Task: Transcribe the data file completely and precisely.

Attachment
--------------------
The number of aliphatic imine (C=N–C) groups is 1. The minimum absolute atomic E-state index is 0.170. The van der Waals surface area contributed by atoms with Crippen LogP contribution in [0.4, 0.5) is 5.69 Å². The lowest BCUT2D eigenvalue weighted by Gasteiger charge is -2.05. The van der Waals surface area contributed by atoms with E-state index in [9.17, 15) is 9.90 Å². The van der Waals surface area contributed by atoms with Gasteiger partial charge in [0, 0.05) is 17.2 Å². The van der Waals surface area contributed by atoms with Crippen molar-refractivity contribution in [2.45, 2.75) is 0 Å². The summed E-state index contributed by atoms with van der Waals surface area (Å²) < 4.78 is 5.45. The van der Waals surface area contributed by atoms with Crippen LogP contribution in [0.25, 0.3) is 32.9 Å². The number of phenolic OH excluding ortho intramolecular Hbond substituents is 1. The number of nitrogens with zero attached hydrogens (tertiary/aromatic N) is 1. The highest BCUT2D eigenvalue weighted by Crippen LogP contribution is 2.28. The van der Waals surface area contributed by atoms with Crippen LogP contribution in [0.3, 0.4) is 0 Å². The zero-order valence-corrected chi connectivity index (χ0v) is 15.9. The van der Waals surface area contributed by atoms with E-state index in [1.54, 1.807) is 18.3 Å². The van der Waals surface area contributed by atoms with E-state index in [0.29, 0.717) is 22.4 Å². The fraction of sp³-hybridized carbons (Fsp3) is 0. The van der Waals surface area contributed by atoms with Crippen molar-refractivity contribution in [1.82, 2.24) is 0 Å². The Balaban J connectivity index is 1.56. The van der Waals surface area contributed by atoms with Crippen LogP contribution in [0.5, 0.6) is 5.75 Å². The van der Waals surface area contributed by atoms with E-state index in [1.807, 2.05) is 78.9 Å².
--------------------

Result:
The number of aliphatic imine (C=N–C) groups is 1. The minimum absolute atomic E-state index is 0.170. The van der Waals surface area contributed by atoms with Crippen LogP contribution in [0.4, 0.5) is 5.69 Å². The lowest BCUT2D eigenvalue weighted by Gasteiger charge is -2.05. The van der Waals surface area contributed by atoms with E-state index in [9.17, 15) is 9.90 Å². The van der Waals surface area contributed by atoms with Gasteiger partial charge in [0, 0.05) is 17.2 Å². The van der Waals surface area contributed by atoms with Crippen molar-refractivity contribution in [2.45, 2.75) is 0 Å². The summed E-state index contributed by atoms with van der Waals surface area (Å²) < 4.78 is 5.45. The van der Waals surface area contributed by atoms with Crippen LogP contribution in [0.25, 0.3) is 32.9 Å². The number of phenolic OH excluding ortho intramolecular Hbond substituents is 1. The number of nitrogens with zero attached hydrogens (tertiary/aromatic N) is 1. The highest BCUT2D eigenvalue weighted by Crippen LogP contribution is 2.28. The van der Waals surface area contributed by atoms with Crippen LogP contribution in [0.3, 0.4) is 0 Å². The zero-order valence-corrected chi connectivity index (χ0v) is 15.9. The van der Waals surface area contributed by atoms with E-state index in [1.54, 1.807) is 18.3 Å². The van der Waals surface area contributed by atoms with E-state index in [0.29, 0.717) is 22.4 Å². The fraction of sp³-hybridized carbons (Fsp3) is 0. The van der Waals surface area contributed by atoms with Crippen molar-refractivity contribution in [1.82, 2.24) is 0 Å². The Balaban J connectivity index is 1.56. The van der Waals surface area contributed by atoms with Crippen LogP contribution in [0.5, 0.6) is 5.75 Å². The van der Waals surface area contributed by atoms with E-state index in [1.807, 2.05) is 78.9 Å².